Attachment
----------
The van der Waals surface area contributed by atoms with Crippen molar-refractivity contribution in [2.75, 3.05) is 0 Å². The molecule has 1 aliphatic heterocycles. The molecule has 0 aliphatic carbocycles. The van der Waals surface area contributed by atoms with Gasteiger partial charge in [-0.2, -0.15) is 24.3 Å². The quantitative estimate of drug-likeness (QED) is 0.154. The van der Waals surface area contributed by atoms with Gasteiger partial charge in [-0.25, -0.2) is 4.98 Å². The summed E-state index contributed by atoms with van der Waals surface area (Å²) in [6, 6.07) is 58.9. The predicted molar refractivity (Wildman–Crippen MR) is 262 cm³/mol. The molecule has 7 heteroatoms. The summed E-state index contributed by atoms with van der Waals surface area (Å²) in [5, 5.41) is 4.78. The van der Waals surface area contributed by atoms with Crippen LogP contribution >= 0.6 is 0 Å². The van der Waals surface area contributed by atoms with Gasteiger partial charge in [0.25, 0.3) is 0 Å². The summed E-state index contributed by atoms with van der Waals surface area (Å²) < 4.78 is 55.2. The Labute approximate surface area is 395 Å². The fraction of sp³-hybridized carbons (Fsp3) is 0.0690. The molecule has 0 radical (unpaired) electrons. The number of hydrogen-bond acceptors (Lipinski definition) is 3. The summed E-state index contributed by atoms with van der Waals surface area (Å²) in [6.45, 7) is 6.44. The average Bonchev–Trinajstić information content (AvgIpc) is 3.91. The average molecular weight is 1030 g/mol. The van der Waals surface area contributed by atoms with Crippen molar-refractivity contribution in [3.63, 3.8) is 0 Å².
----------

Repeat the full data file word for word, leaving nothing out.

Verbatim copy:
The van der Waals surface area contributed by atoms with Crippen molar-refractivity contribution in [2.75, 3.05) is 0 Å². The molecule has 1 aliphatic heterocycles. The molecule has 0 aliphatic carbocycles. The van der Waals surface area contributed by atoms with Gasteiger partial charge in [-0.2, -0.15) is 24.3 Å². The quantitative estimate of drug-likeness (QED) is 0.154. The van der Waals surface area contributed by atoms with Gasteiger partial charge in [-0.25, -0.2) is 4.98 Å². The summed E-state index contributed by atoms with van der Waals surface area (Å²) in [6, 6.07) is 58.9. The predicted molar refractivity (Wildman–Crippen MR) is 262 cm³/mol. The molecule has 7 heteroatoms. The summed E-state index contributed by atoms with van der Waals surface area (Å²) in [5, 5.41) is 4.78. The van der Waals surface area contributed by atoms with Crippen LogP contribution >= 0.6 is 0 Å². The van der Waals surface area contributed by atoms with Gasteiger partial charge in [0.25, 0.3) is 0 Å². The summed E-state index contributed by atoms with van der Waals surface area (Å²) < 4.78 is 55.2. The Labute approximate surface area is 395 Å². The fraction of sp³-hybridized carbons (Fsp3) is 0.0690. The molecule has 0 radical (unpaired) electrons. The number of hydrogen-bond acceptors (Lipinski definition) is 3. The summed E-state index contributed by atoms with van der Waals surface area (Å²) in [6.45, 7) is 6.44. The average Bonchev–Trinajstić information content (AvgIpc) is 3.91. The average molecular weight is 1030 g/mol. The van der Waals surface area contributed by atoms with Crippen molar-refractivity contribution in [3.63, 3.8) is 0 Å².